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REVIEW: "Legally Blonde Jr., The Musical" — Morgan-Wixson Theatre

Updated: Jun 20, 2020

“Legally Blonde Jr.” — So Much Fun It Should be Illegal!

Exploding on the stage with memorable songs and dynamic dances, beginning with the rousing, high energy number “Omigod You Guys,” Harvard's beloved blonde takes the spotlight at Morgan-Wixson Theatre by glittery pink storm.

In this upbeat adaptation of the Metro-Goldwyn-Mayer hit film and award-winning Broadway musical, “Legally Blonde,” a fabulously fun journey awaits of self-empowerment and expanding horizons.

As their first show of the 2019-20 Y.E.S. season, designed for younger thespians, Director Anne Gesling and Producers Tracy Saltzman and Miriam Billington brings “Legally Blonde Jr., The Musical” to the popular Santa Monica theatre, set to run from November 9th through the 14th. Based on the original novel by Amanda Brown, with book by Heather Hach and music and lyrics by Laurence O’Keefe and Nell Benjamin, each scene contains a showy, vivid, riot of color, lionizing a spunky, effervescent young woman who uses academia as a springboard to romance.

Headlined by the always graceful and bubbly, blonde bombshell Daisy Billington (“42nd Street,” “Thoroughly Modern Millie”), the musical will take you from the sorority house to Harvard, and on to the halls of justice, featuring women’s brightest heroine, Elle Woods. Elle’s a Gemini with a double Capricorn moon, a Sigma Sweetheart, President of Delta Nu sorority and also founded the charity “Shop for a Cause.”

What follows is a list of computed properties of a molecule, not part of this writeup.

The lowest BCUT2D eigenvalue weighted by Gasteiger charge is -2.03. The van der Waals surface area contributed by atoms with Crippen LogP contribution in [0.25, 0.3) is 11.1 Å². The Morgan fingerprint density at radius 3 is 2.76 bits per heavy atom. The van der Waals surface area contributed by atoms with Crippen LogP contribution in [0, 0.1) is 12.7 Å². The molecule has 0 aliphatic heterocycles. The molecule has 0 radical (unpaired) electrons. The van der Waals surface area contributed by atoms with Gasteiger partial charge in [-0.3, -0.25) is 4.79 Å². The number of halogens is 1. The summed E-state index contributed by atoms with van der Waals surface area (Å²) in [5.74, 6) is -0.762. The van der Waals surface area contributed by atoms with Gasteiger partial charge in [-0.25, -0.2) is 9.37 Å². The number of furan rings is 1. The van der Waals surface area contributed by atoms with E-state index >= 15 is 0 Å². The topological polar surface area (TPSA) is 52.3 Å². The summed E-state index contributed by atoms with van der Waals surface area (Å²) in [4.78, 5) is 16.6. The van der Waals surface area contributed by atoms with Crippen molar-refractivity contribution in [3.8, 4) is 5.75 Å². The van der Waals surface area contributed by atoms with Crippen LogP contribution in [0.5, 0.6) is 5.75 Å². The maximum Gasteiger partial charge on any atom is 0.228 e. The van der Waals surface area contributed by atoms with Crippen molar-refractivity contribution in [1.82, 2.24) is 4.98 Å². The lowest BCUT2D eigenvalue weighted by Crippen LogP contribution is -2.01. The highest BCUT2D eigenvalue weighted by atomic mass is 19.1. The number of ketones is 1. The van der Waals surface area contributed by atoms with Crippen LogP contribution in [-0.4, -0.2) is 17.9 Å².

Ms. Billington captures Elle’s innate sweetness and adorable charm perfectly in the show and has a phenomenal soprano voice along with the ability to pull off a lot of quick-witted humor. Her rapid rise to attorney extraordinaire may be a bit fanciful in realistic terms, but all the same, you’ll be rooting for this “believe in yourself” Malibu Barbie as she tackles stereotypes, preppy snobs and lecherous tutors in pursuit of her dreams. With equal parts hilarious and heart-warming and boasting a spunky, talented ensemble (who seem to drink a lot of Red Bull), this show is so much fun it should be illegal!

It’s almost impossible to believe MGM’s "Legally Blonde" came out more than 18 years ago. It was 2001 when Elle Woods decided she was going to try to win back the man who dumped her by attending law school with him at Harvard. Yes, we all know it's much harder for the rest of us to get into Harvard Law School than it is for the charmed Elle Woods, but to ask her to live by the same laws of physics as the rest of us would rob the show of its sparkle. And this was never supposed to be a realistic law school environment anyway. After all, we are talking about the famous Elle, her designer duds, her love of manicures, her bonhomie, her plucky determination and her "growth" as a person. So what do you call a blonde with half a brain? Gifted!